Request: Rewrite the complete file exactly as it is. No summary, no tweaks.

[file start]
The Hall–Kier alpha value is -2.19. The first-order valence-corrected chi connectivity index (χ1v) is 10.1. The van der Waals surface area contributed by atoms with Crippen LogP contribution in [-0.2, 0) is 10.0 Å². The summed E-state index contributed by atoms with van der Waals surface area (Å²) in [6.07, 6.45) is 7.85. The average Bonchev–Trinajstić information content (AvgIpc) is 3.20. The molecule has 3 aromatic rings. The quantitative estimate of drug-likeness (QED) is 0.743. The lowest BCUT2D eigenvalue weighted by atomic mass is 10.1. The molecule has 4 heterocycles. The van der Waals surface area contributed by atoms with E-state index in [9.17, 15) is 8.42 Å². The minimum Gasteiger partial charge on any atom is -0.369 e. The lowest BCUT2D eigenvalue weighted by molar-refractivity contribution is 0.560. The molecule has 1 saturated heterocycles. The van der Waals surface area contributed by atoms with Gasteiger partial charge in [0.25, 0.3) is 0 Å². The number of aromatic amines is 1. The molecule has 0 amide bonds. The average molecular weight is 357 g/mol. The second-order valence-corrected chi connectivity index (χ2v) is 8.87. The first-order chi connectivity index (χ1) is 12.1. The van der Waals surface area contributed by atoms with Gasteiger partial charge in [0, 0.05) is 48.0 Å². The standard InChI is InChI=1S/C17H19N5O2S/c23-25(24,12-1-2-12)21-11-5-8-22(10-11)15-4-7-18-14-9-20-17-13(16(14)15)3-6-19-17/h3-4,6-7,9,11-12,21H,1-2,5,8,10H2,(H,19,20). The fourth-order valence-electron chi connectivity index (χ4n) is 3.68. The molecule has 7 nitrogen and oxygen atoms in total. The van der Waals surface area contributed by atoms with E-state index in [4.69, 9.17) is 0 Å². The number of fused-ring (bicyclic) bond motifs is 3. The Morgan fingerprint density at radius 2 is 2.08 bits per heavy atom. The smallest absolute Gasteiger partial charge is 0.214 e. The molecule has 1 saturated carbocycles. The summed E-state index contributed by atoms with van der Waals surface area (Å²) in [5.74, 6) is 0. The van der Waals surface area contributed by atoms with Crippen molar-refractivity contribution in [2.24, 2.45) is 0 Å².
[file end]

The Hall–Kier alpha value is -2.19. The first-order valence-corrected chi connectivity index (χ1v) is 10.1. The van der Waals surface area contributed by atoms with Crippen LogP contribution in [-0.2, 0) is 10.0 Å². The summed E-state index contributed by atoms with van der Waals surface area (Å²) in [6.07, 6.45) is 7.85. The average Bonchev–Trinajstić information content (AvgIpc) is 3.20. The molecule has 3 aromatic rings. The quantitative estimate of drug-likeness (QED) is 0.743. The lowest BCUT2D eigenvalue weighted by atomic mass is 10.1. The molecule has 4 heterocycles. The van der Waals surface area contributed by atoms with E-state index in [9.17, 15) is 8.42 Å². The minimum Gasteiger partial charge on any atom is -0.369 e. The lowest BCUT2D eigenvalue weighted by molar-refractivity contribution is 0.560. The molecule has 1 saturated heterocycles. The van der Waals surface area contributed by atoms with Gasteiger partial charge in [0.25, 0.3) is 0 Å². The number of aromatic amines is 1. The molecule has 0 amide bonds. The average molecular weight is 357 g/mol. The second-order valence-corrected chi connectivity index (χ2v) is 8.87. The first-order chi connectivity index (χ1) is 12.1. The van der Waals surface area contributed by atoms with Gasteiger partial charge in [0, 0.05) is 48.0 Å². The standard InChI is InChI=1S/C17H19N5O2S/c23-25(24,12-1-2-12)21-11-5-8-22(10-11)15-4-7-18-14-9-20-17-13(16(14)15)3-6-19-17/h3-4,6-7,9,11-12,21H,1-2,5,8,10H2,(H,19,20). The fourth-order valence-electron chi connectivity index (χ4n) is 3.68. The molecule has 7 nitrogen and oxygen atoms in total. The van der Waals surface area contributed by atoms with E-state index in [4.69, 9.17) is 0 Å². The number of fused-ring (bicyclic) bond motifs is 3. The Morgan fingerprint density at radius 2 is 2.08 bits per heavy atom. The smallest absolute Gasteiger partial charge is 0.214 e. The molecule has 1 saturated carbocycles. The summed E-state index contributed by atoms with van der Waals surface area (Å²) in [5.74, 6) is 0. The van der Waals surface area contributed by atoms with Crippen molar-refractivity contribution in [2.24, 2.45) is 0 Å².